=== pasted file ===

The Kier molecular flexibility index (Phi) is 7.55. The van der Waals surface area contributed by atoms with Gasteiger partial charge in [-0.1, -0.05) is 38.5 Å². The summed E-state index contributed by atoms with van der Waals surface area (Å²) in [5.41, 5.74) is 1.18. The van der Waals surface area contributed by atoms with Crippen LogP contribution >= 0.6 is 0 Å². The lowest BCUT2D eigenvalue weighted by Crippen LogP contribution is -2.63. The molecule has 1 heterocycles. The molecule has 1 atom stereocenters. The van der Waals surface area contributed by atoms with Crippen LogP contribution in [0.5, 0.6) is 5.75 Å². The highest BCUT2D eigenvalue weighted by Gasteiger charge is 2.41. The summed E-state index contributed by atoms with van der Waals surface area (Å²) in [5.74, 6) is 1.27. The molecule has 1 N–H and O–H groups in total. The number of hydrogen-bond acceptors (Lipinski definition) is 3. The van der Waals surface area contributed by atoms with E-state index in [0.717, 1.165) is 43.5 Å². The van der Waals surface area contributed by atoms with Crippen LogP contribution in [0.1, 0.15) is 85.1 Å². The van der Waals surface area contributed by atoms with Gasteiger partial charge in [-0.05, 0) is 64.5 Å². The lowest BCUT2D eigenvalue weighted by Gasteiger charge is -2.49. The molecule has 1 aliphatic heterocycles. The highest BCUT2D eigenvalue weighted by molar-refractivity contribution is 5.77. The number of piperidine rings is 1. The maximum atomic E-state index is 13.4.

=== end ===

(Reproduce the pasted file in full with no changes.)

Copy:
The Kier molecular flexibility index (Phi) is 7.55. The van der Waals surface area contributed by atoms with Gasteiger partial charge in [-0.1, -0.05) is 38.5 Å². The summed E-state index contributed by atoms with van der Waals surface area (Å²) in [5.41, 5.74) is 1.18. The van der Waals surface area contributed by atoms with Crippen LogP contribution >= 0.6 is 0 Å². The lowest BCUT2D eigenvalue weighted by Crippen LogP contribution is -2.63. The molecule has 1 heterocycles. The molecule has 1 atom stereocenters. The van der Waals surface area contributed by atoms with Crippen LogP contribution in [0.5, 0.6) is 5.75 Å². The highest BCUT2D eigenvalue weighted by Gasteiger charge is 2.41. The summed E-state index contributed by atoms with van der Waals surface area (Å²) in [5.74, 6) is 1.27. The molecule has 1 N–H and O–H groups in total. The number of hydrogen-bond acceptors (Lipinski definition) is 3. The van der Waals surface area contributed by atoms with E-state index in [0.717, 1.165) is 43.5 Å². The van der Waals surface area contributed by atoms with Crippen LogP contribution in [0.1, 0.15) is 85.1 Å². The van der Waals surface area contributed by atoms with Gasteiger partial charge in [-0.05, 0) is 64.5 Å². The lowest BCUT2D eigenvalue weighted by Gasteiger charge is -2.49. The molecule has 1 aliphatic heterocycles. The highest BCUT2D eigenvalue weighted by molar-refractivity contribution is 5.77. The number of piperidine rings is 1. The maximum atomic E-state index is 13.4.